A comparison of regression methods based on dimensional reduction for genomic prediction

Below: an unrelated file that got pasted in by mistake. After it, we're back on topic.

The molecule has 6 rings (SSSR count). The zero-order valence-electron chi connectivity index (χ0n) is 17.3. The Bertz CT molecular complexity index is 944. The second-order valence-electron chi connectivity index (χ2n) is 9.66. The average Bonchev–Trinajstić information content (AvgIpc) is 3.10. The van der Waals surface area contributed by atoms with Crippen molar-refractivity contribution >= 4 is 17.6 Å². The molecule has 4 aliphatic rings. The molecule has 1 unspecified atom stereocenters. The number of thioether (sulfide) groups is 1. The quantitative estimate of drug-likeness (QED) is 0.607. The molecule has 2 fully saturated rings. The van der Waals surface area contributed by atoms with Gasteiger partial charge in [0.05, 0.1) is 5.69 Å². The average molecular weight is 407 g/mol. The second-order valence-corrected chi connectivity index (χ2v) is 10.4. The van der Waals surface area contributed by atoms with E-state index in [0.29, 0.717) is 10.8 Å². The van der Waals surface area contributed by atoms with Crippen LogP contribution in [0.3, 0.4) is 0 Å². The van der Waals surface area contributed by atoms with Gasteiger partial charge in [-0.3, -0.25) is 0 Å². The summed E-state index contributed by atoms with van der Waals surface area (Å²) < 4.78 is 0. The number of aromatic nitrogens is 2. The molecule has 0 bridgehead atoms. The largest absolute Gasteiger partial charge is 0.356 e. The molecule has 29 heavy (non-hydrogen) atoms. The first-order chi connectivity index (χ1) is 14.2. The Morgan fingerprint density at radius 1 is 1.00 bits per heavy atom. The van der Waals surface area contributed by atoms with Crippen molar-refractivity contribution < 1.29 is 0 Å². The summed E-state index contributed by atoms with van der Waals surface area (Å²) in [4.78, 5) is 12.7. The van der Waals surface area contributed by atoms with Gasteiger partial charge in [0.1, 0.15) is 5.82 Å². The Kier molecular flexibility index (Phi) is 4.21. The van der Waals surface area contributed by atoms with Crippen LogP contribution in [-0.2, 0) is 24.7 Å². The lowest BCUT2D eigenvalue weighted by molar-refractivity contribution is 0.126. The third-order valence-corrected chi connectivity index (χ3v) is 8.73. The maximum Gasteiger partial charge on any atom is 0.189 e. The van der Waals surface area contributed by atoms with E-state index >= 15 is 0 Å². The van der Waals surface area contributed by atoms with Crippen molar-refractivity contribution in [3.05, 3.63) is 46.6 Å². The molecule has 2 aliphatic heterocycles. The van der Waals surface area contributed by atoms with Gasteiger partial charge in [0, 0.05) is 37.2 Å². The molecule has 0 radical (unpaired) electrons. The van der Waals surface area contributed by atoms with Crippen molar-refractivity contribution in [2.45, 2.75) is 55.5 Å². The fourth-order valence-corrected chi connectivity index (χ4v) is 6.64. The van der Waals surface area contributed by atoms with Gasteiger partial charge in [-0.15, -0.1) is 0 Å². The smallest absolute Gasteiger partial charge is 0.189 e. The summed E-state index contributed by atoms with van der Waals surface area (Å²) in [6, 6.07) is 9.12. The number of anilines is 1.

The quality of fit of a multiple linear regression model often encounters multicollinearity and high dimensionality problems, making it impossible to obtain stable estimates through the traditional method of estimation based on ordinary least squares. To overcome such challenges, dimensionality reduction methods have been proposed, because of their simple theory and easy application. We compared three dimensionality reduction methods: Principal Components Regression (PCR), Partial Least Squares (PLS), and Independent Components Regression (ICR). An important step for dimensionality reduction and prediction is selecting the number of components, as it affects the linear combinations of the explanatory variables. The linear combinations are inserted into the model to predict the response based on a reduced number of parameters. We examined the criteria for the selection of the number of components. The dimensionality reduction methods were applied to genomic and phenotype data. We evaluated 370 accessions of Asian rice, Oryza sativa, which were genotyped for 36,901 SNPs markers considered to predict the genomic values for the number of panicles per plant trait. This data set presented multicollinearity and high dimensionality. The computational time for each method was also recorded. Among the methods, PCR and ICR gave the highest accuracy values, with ICR standing out for presenting estimates of the least biased genomic values. However, ICR required more computational time than the other methodologies.